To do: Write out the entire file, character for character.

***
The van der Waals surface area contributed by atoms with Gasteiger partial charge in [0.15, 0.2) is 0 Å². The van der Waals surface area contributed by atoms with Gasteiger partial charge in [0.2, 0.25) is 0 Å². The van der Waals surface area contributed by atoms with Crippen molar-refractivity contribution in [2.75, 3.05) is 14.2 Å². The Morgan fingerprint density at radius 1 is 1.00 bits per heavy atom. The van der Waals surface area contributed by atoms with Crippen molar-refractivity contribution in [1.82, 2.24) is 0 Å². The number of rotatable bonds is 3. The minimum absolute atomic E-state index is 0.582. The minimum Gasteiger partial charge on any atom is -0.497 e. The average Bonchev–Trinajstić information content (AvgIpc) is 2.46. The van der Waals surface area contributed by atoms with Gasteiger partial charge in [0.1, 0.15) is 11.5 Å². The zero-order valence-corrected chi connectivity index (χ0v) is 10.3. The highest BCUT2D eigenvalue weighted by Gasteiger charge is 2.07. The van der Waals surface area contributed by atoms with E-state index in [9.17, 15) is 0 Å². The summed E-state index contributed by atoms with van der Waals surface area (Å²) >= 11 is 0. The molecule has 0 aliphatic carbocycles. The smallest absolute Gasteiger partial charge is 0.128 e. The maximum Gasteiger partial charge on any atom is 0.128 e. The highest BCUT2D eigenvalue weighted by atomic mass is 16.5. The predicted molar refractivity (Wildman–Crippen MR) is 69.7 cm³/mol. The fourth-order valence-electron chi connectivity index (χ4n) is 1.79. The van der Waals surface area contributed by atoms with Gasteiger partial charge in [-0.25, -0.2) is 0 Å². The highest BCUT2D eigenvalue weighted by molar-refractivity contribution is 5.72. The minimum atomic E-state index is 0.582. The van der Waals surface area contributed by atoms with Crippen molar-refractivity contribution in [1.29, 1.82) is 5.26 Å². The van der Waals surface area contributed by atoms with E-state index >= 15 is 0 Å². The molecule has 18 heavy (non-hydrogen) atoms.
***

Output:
The van der Waals surface area contributed by atoms with Gasteiger partial charge in [0.15, 0.2) is 0 Å². The van der Waals surface area contributed by atoms with Gasteiger partial charge in [0.2, 0.25) is 0 Å². The van der Waals surface area contributed by atoms with Crippen molar-refractivity contribution in [2.75, 3.05) is 14.2 Å². The Morgan fingerprint density at radius 1 is 1.00 bits per heavy atom. The van der Waals surface area contributed by atoms with Crippen molar-refractivity contribution in [1.82, 2.24) is 0 Å². The number of rotatable bonds is 3. The minimum absolute atomic E-state index is 0.582. The minimum Gasteiger partial charge on any atom is -0.497 e. The average Bonchev–Trinajstić information content (AvgIpc) is 2.46. The van der Waals surface area contributed by atoms with Gasteiger partial charge in [0.1, 0.15) is 11.5 Å². The zero-order valence-corrected chi connectivity index (χ0v) is 10.3. The highest BCUT2D eigenvalue weighted by Gasteiger charge is 2.07. The van der Waals surface area contributed by atoms with E-state index in [9.17, 15) is 0 Å². The summed E-state index contributed by atoms with van der Waals surface area (Å²) >= 11 is 0. The molecule has 0 aliphatic carbocycles. The smallest absolute Gasteiger partial charge is 0.128 e. The maximum Gasteiger partial charge on any atom is 0.128 e. The highest BCUT2D eigenvalue weighted by atomic mass is 16.5. The predicted molar refractivity (Wildman–Crippen MR) is 69.7 cm³/mol. The fourth-order valence-electron chi connectivity index (χ4n) is 1.79. The van der Waals surface area contributed by atoms with Gasteiger partial charge in [-0.25, -0.2) is 0 Å². The highest BCUT2D eigenvalue weighted by molar-refractivity contribution is 5.72. The minimum atomic E-state index is 0.582. The van der Waals surface area contributed by atoms with Crippen molar-refractivity contribution in [1.29, 1.82) is 5.26 Å². The van der Waals surface area contributed by atoms with E-state index >= 15 is 0 Å². The molecule has 18 heavy (non-hydrogen) atoms.